This summer I participated in the Second-Year Outdoor Leadership Experience program through the Outdoor Adventure Center. The program was a fifteen-day backpacking trip through Sequoia and Kings Canyon National Park in California with a focus on leadership. Throughout the trip we summited mountains over 12,000 feet and backpacked a total of 120 miles. We carried everything we needed on our backs (tents, food, clothing, cooking/water purification supplies, etc.) The weather ranged from over 100F during the day to below 32F at night.
Each day we had a new leader of the day who was responsible for leading the group through all of the day’s activities and making the plan and decisions necessary for backcountry travel, such as mapping out water sources and scouting for the best campsite. Leaders of the day presented on a specific leadership theory and an outdoor specific skill during one of our daily group meetings. My lessons were on Authentic Leadership Development Theory and natural history/plant and animal identification of the High Sierras. Throughout the trip we saw nine black bears, two rattlesnakes, countless marmots (surprisingly aggressive for food), deer, mountain wildflowers, and of course, giant sequoia trees.
Some highlights of the trip included meeting OSU alumni out on the trail, hiking part of the John Muir Trail, washing in a refreshingly cold river, learning backcountry technical skills such as how to use bear vaults, sleeping in tents (my favorite place to sleep), being distanced from the distractions of modern society for fifteen days, breathing in the fresh mountain air, and spending hours staring up into the beautiful black sky full of diamonds.
Before heading to California, I had some experience as a leader, from student organization roles and other various positions, but the word leadership seemed far off to me. What makes a leader? Can we even pinpoint what makes a good leader? What type of leader do I want to be? I expected the leadership lessons to be where I learned about leadership, kind of like how math lessons are how we learn math, and English lessons are how we learn English. But leadership is nothing like that. Leadership is all about application and experience. While the actual lessons on leadership certainly opened my eyes to the many different views and theories on leadership development, taking on the role of leader of the day taught me so much about what it means to be a leader, and what type of leader I am and what type of leader I can be. Through self-reflection and group feedback, I found that I like to lead according to the servant leadership and authentic leadership theories. I constantly made sure people were feeling alright on the trail, making sure that people had enough water and food. I also found that though raw openness as a leader can sometimes be uncomfortable at first, I found that I enjoy talking one on one with people, really digging deep to build those authentic relationships, and the trust that leadership is so dependent on.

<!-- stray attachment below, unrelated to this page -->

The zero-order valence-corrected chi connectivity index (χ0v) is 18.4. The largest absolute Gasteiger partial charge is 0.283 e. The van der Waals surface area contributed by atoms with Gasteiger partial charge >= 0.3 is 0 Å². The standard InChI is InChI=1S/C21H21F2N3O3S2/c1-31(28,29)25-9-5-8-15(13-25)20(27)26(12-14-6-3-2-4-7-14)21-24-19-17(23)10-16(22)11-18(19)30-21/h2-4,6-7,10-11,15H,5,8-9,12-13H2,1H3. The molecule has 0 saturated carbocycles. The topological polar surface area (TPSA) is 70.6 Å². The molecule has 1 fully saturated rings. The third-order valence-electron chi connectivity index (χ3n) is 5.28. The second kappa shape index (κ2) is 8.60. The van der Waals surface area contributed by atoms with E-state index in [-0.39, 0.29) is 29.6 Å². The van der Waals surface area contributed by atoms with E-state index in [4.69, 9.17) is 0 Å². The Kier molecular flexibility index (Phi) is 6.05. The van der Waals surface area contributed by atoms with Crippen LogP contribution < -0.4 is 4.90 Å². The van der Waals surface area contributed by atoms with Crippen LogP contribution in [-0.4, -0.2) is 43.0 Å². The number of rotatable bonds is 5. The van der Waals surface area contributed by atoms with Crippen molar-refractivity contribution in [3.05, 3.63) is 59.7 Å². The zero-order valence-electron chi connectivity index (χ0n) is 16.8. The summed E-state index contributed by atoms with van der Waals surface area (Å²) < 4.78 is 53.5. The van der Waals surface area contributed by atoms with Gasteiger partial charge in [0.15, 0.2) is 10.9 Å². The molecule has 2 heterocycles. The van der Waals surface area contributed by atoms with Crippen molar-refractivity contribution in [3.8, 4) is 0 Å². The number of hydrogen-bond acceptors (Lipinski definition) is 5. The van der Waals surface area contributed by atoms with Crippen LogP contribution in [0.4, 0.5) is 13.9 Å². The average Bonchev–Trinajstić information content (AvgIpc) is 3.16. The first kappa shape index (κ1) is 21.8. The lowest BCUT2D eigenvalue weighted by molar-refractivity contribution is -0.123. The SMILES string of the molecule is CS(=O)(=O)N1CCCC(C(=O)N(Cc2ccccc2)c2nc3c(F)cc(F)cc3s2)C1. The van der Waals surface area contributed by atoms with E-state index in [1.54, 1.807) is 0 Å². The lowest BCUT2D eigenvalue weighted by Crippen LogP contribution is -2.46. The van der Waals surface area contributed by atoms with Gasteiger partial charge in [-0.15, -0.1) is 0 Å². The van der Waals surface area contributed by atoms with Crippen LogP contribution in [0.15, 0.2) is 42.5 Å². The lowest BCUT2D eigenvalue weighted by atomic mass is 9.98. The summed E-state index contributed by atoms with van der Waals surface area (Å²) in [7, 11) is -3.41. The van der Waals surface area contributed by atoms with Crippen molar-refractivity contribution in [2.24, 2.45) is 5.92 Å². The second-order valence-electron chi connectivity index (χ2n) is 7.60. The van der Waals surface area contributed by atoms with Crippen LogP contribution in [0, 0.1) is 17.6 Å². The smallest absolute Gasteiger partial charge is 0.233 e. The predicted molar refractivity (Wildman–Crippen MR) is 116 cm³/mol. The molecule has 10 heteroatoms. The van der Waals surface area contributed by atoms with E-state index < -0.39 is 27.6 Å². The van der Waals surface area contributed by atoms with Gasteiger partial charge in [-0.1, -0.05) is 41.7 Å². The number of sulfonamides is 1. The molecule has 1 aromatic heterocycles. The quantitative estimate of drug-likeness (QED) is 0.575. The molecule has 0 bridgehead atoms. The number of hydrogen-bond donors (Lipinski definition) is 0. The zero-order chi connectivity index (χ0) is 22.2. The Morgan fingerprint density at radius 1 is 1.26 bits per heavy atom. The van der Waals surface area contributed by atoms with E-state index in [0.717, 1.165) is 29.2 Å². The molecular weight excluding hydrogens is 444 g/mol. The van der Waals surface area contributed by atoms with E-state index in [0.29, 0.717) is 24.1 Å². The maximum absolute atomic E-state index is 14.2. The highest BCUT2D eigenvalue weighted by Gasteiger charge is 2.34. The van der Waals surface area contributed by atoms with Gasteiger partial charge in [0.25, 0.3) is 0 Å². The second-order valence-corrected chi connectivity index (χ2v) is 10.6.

I believe that leaders should be genuine, compassionate, and always willing to serve their followers, often before themselves. A good leader is comfortable with themselves and they know that substance comes before style. These lessons are the types of lessons that cannot be learned through anything but experience, and this trip truly allowed me to experience leadership.